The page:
Desesperanto Poem by Marilyn Hacker

Desesperanto

Rating: 4.8


After Joseph Roth

Parce que c'était lui; parce que c'était moi.
Montaigne, De L'amitië

The dream's forfeit was a night in jail
and now the slant light is crepuscular.
Papers or not, you are a foreigner
whose name is always difficult to spell.
You pack your one valise. You ring the bell.
Might it not be prudent to disappear
beneath that mauve-blue sky above the square
fronting your cosmopolitan hotel?
You know two short-cuts to the train station
which could get you there, on foot, in time.
The person who's apprised of your intention
and seems to be your traveling companion
is merely the detritus of a dream.
You cross the lobby and go out alone.

You crossed the lobby and went out alone
through the square, where two red-headed girls played
hopscotch on a chalk grid, now in the shade,
of a broad-leafed plane tree, now in the sun.
The lively, lovely, widowed afternoon
disarmed, uncoupled, shuffled and disarrayed
itself; despite itself, dismayed
you with your certainties, your visa, gone
from your breast-pocket, or perhaps expired.
At the reception desk, no one inquired
if you'd be returning. Now you wonder why.
When the stout conductor comes down the aisle
mustached, red-faced, at first jovial,
and asks for your passport, what will you say?

When they ask for your passport, will you say
that town's name they'd find unpronounceable
which resonates, when uttered, like a bell
in your mind's tower, as it did the day
you carried your green schoolbag down the gray
fog-cobbled street, past church, bakery, shul
past farm women setting up market stalls
it was so early. "I am on my way
to school in ." You were part of the town
now, not the furnished rooms you shared
with Mutti, since the others disappeared.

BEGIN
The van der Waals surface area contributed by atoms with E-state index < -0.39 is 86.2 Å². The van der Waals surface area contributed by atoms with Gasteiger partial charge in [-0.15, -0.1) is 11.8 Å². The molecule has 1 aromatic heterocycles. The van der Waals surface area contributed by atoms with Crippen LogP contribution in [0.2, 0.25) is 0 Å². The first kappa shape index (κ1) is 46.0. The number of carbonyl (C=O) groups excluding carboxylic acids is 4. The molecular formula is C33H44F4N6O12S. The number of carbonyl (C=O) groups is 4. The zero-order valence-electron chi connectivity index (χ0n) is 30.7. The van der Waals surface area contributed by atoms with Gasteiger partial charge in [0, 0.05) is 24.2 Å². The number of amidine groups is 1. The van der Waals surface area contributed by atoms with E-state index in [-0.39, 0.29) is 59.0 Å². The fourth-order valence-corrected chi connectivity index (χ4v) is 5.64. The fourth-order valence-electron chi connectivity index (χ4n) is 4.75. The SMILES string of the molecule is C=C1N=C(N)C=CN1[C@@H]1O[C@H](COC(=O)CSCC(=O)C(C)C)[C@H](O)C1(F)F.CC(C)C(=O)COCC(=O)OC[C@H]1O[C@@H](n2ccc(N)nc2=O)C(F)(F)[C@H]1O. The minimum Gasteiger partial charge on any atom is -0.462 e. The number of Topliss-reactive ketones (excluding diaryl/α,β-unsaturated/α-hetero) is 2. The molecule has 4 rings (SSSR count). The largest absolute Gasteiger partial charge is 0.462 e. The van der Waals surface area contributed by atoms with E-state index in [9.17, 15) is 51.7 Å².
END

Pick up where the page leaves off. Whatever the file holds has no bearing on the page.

Your knees were red with cold; your itchy wool
socks had inched down, so you stooped to pull
them up, a student and a citizen.

You are a student and a citizen
of whatever state is transient.
You are no more or less the resident
of a hotel than you were of that town
whose borders were disputed and redrawn.
A prince conceded to a president.
Another language became relevant
to merchants on that street a child walked down
whom you remember, in the corridors
of cities you inhabit, polyglot
as the distinguished scholar you were not
to be. A slight accent sets you apart,
but it would mark you on that peddlers'-cart
street now. Which language, after all, is yours?

Which language, after all these streets, is yours,
and why are you here, waiting for a train?
You could have run a hot bath, read Montaigne.
But would footsteps beyond the bathroom door's
bolt have disturbed the nondescript interior's
familiarity, shadowed the plain
blue draperies? You reflect, you know no one
who would, of you, echo your author's
"Because it was he; because it was I,"
as a unique friendship's non sequitur.
No footsteps and no friend: that makes you free.
The train approaches, wreathed in smoke like fur
around the shoulders of a dowager
with no time for sentimentality.

With no time for sentimentality,
mulling a twice-postponed book-review,
you take an empty seat. Opposite you
a voluble immigrant family
is already unwrapping garlicky
sausages—an unshaven man and his two
red-eared sons.
You once wrote: it is true,
awful, and unimportant, finally
that if the opportunity occurs
some of the exiles become storm-troopers;